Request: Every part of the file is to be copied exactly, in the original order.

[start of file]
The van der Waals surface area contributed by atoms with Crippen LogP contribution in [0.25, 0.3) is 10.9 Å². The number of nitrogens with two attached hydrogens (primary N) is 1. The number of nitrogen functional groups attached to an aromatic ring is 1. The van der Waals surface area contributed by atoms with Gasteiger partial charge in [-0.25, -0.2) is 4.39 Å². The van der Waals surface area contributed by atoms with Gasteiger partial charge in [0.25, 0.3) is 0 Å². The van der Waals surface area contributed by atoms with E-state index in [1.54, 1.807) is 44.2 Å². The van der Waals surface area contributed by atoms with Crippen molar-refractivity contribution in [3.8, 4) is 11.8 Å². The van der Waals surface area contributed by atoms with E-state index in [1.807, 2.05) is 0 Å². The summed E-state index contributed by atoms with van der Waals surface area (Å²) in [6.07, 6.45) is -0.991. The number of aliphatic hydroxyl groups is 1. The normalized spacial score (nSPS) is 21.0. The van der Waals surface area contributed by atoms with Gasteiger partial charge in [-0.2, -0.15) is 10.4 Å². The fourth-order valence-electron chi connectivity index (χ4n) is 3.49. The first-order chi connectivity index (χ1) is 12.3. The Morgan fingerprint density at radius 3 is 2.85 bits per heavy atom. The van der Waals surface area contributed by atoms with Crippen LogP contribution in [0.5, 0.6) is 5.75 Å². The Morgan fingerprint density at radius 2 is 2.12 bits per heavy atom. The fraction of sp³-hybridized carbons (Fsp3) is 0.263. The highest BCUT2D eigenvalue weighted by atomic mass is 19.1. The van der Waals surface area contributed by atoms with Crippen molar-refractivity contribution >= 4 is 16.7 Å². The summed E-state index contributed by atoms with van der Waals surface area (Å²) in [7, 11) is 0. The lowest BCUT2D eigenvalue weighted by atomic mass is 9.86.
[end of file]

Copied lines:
The van der Waals surface area contributed by atoms with Crippen LogP contribution in [0.25, 0.3) is 10.9 Å². The number of nitrogens with two attached hydrogens (primary N) is 1. The number of nitrogen functional groups attached to an aromatic ring is 1. The van der Waals surface area contributed by atoms with Gasteiger partial charge in [-0.25, -0.2) is 4.39 Å². The van der Waals surface area contributed by atoms with Gasteiger partial charge in [0.25, 0.3) is 0 Å². The van der Waals surface area contributed by atoms with E-state index in [1.54, 1.807) is 44.2 Å². The van der Waals surface area contributed by atoms with Crippen molar-refractivity contribution in [3.8, 4) is 11.8 Å². The van der Waals surface area contributed by atoms with E-state index in [1.807, 2.05) is 0 Å². The summed E-state index contributed by atoms with van der Waals surface area (Å²) in [6.07, 6.45) is -0.991. The number of aliphatic hydroxyl groups is 1. The normalized spacial score (nSPS) is 21.0. The van der Waals surface area contributed by atoms with Gasteiger partial charge in [-0.2, -0.15) is 10.4 Å². The fourth-order valence-electron chi connectivity index (χ4n) is 3.49. The first-order chi connectivity index (χ1) is 12.3. The Morgan fingerprint density at radius 3 is 2.85 bits per heavy atom. The van der Waals surface area contributed by atoms with Crippen LogP contribution in [0.5, 0.6) is 5.75 Å². The Morgan fingerprint density at radius 2 is 2.12 bits per heavy atom. The fraction of sp³-hybridized carbons (Fsp3) is 0.263. The highest BCUT2D eigenvalue weighted by atomic mass is 19.1. The van der Waals surface area contributed by atoms with Crippen molar-refractivity contribution >= 4 is 16.7 Å². The summed E-state index contributed by atoms with van der Waals surface area (Å²) in [7, 11) is 0. The lowest BCUT2D eigenvalue weighted by atomic mass is 9.86.